We often look to comfort and convenience as a path to happiness and harmony. Professor Mihaly Csikszentmihalyi (pronounced "chick-sent-me-high-ee"), renowned for his investigation on well-being and happiness, has found we feel best when we are in a state he calls "Flow."
We have all experienced Flow in some form or another. This has been the object of Csikszentmihalyi's research for several decades. For some, Flow occurs several times a day; for others, it is more elusive. We achieve Flow when we are so involved in an activity we become totally engaged and immersed in it. It's common when we are in this state to lose concept of time and of our basic necessities like hunger, sleep, and even sexual desire. Achieving this state, according to Csikszentmihalyi, is the surest road to well-being and happiness.
These findings go against what we often believe to be true regarding our perception of happiness. Let's look at an example. Right now each of us has a list of "to do's." If your list is anything like mine, it seems endless!
We mistakenly believe if we could just finish or somehow get rid of each item on our list we would magically find happiness. This isn't the case for several reasons. When we are about to finish the last item on our list, several more items magically appear. Even the day we die we will have a list of things to do. The list never ends; nor should we want it to end because that will truly be the day we meet our own end!
"Finishing" our list does not lead us to happiness because we are generally happier moving towards a goal or an objective. Facundo Cabral has a wonderful way of stating this idea:
"The journey is more exciting than the destination, if it's possible to get anywhere at all..."
This journey implies overcoming challenges to guide us towards what we most desire. This truth coincides with Csikszentmihalyi's work, which indicates we are happiest when we strike a balance between the difficulty of a task and our ability to perform it. This is precisely when we enter Flow.
It's common to think relaxing in front of the television in the comfort of our home will bring happiness. While it may bring temporary relief to help us recharge our batteries, Csikszentmihalyi's research, which included hundreds of thousands of people, shows it is not in this state when we are happiest!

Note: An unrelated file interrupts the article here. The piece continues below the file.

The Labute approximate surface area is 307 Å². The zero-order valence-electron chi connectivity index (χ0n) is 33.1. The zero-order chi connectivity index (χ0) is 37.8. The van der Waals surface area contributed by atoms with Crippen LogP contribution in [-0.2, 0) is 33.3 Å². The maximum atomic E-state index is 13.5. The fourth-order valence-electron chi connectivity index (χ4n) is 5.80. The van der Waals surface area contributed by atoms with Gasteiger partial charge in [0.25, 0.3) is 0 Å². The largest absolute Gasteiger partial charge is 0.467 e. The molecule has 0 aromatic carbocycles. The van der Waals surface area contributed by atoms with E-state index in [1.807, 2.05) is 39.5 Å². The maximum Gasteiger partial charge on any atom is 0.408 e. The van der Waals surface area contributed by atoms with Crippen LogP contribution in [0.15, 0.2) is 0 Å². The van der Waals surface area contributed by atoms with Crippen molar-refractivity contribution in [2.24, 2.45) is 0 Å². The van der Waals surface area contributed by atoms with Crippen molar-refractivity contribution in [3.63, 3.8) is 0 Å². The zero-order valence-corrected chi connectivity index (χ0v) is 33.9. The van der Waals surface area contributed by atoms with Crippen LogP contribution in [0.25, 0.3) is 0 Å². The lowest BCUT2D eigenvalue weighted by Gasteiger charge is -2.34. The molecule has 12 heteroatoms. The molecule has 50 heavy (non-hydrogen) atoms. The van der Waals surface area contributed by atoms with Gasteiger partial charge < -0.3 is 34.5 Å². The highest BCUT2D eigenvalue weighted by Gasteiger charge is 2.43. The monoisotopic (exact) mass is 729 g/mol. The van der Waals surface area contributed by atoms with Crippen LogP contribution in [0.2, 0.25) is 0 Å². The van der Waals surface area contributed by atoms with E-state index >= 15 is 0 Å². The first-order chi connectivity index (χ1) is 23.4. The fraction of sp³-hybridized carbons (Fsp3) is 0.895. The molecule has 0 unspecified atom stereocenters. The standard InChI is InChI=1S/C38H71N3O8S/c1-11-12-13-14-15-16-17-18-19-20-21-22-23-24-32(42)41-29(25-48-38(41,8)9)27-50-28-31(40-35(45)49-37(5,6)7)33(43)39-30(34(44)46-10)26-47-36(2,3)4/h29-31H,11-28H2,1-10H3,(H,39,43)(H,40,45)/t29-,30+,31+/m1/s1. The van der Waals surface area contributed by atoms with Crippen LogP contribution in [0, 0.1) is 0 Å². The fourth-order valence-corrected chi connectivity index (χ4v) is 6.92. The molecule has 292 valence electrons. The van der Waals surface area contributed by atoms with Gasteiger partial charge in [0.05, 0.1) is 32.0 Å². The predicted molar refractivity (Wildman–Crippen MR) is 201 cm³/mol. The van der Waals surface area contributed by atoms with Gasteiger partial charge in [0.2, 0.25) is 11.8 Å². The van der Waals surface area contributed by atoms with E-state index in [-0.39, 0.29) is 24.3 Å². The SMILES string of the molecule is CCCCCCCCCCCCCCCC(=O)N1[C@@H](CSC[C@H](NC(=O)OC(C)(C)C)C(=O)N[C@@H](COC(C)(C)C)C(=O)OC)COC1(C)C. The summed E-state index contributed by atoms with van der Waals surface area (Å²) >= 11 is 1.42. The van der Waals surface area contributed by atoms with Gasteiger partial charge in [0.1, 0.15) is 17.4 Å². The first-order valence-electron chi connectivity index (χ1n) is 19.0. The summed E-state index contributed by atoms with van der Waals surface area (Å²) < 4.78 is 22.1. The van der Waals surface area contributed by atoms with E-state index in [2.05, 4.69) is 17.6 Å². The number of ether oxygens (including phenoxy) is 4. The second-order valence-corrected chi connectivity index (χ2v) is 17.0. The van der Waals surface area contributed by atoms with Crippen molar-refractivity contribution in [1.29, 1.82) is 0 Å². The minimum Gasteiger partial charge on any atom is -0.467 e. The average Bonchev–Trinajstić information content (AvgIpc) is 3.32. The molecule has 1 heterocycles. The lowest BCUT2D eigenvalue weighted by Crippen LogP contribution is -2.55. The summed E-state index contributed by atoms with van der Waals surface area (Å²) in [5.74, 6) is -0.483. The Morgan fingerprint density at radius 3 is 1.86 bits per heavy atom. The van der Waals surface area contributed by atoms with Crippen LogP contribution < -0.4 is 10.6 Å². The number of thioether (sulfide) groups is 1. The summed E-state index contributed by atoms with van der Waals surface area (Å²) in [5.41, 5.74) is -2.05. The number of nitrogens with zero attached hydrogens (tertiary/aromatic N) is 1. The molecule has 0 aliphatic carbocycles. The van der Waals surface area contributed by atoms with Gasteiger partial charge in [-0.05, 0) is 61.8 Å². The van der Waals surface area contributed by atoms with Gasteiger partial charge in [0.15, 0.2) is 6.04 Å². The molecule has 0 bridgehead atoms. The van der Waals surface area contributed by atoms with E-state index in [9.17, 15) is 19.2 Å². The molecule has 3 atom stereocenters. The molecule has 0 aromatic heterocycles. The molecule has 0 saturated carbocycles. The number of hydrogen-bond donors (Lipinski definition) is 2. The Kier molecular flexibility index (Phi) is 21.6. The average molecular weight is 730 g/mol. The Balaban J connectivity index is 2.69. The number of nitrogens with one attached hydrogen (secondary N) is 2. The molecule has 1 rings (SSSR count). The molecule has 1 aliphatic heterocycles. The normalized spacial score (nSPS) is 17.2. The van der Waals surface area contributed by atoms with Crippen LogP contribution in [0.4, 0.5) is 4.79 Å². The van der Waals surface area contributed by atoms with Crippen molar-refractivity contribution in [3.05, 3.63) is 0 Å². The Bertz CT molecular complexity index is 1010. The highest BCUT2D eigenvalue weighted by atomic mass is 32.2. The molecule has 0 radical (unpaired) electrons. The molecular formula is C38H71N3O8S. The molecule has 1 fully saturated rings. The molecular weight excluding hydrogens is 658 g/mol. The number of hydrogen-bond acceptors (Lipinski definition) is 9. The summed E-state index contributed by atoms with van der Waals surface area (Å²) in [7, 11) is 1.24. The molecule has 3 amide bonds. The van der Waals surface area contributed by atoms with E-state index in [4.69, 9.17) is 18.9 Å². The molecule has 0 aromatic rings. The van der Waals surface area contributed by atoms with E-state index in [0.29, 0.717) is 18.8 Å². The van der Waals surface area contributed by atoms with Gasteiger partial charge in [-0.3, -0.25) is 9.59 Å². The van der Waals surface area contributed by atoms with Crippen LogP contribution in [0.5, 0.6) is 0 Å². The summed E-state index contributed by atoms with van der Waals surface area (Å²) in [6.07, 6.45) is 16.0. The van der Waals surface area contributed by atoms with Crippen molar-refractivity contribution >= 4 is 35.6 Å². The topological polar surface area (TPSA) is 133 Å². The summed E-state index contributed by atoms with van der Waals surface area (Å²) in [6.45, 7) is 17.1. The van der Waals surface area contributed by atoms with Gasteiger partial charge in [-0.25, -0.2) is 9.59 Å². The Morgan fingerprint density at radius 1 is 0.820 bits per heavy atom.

So then, what can we do to be happier? When we are directors of our own fate we are more content. We can take action today to write words, sentences and pages which encompass our own book of life. We can reach beyond our grasp and establish goals and objectives which require we stretch beyond our comfort zone.
With few exceptions, what we all want in some way, shape or form is to be happy. All we do and all we say is directed to enhance our own happiness or to affect the happiness of another, though we may not always affect them in a positive way! I know of no one who wakes up in the morning and says, "I want to be a miserable good-for-nothing failure full of anguish and pain." I have, however, met many whose actions lead them to this end. In his eloquent voice Dr. Martin Luther King said:
"The ultimate measure of a man is not where he stands in moments of comfort
and convenience, but where he stands at times of challenge and controversy."
"Flowing through Challenge" implies welcoming change as well as the trials and tribulations we face daily. Life is not a problem to be resolved; rather, it is a challenge to be embraced. It is often difficult to see challenge as something outstanding, marvelous and splendid which drives us to our desire. Challenge should never be perceived as something horrendous, horrible and hateful which hinders our progress.
As we mature and age, it is unlikely we will recall endless hours spent in front of the television relaxing. Nor will we likely remember what we achieved with little or no effort. What will stand out as a magnificent monument to our life, and will likely become the stories we tell our children and grandchildren, are those challenging, uncomfortable situations we were able to overcome with courage and dignity.
Life is a collection of moments, intervals in time which give meaning and form to our existence in this wonderful world. It is the simple things which most often give sensational significance to our experience. When we "Flow through Challenge" we take a flying leap towards directing a life full of moments which give sense, significance, and substance to each instant.
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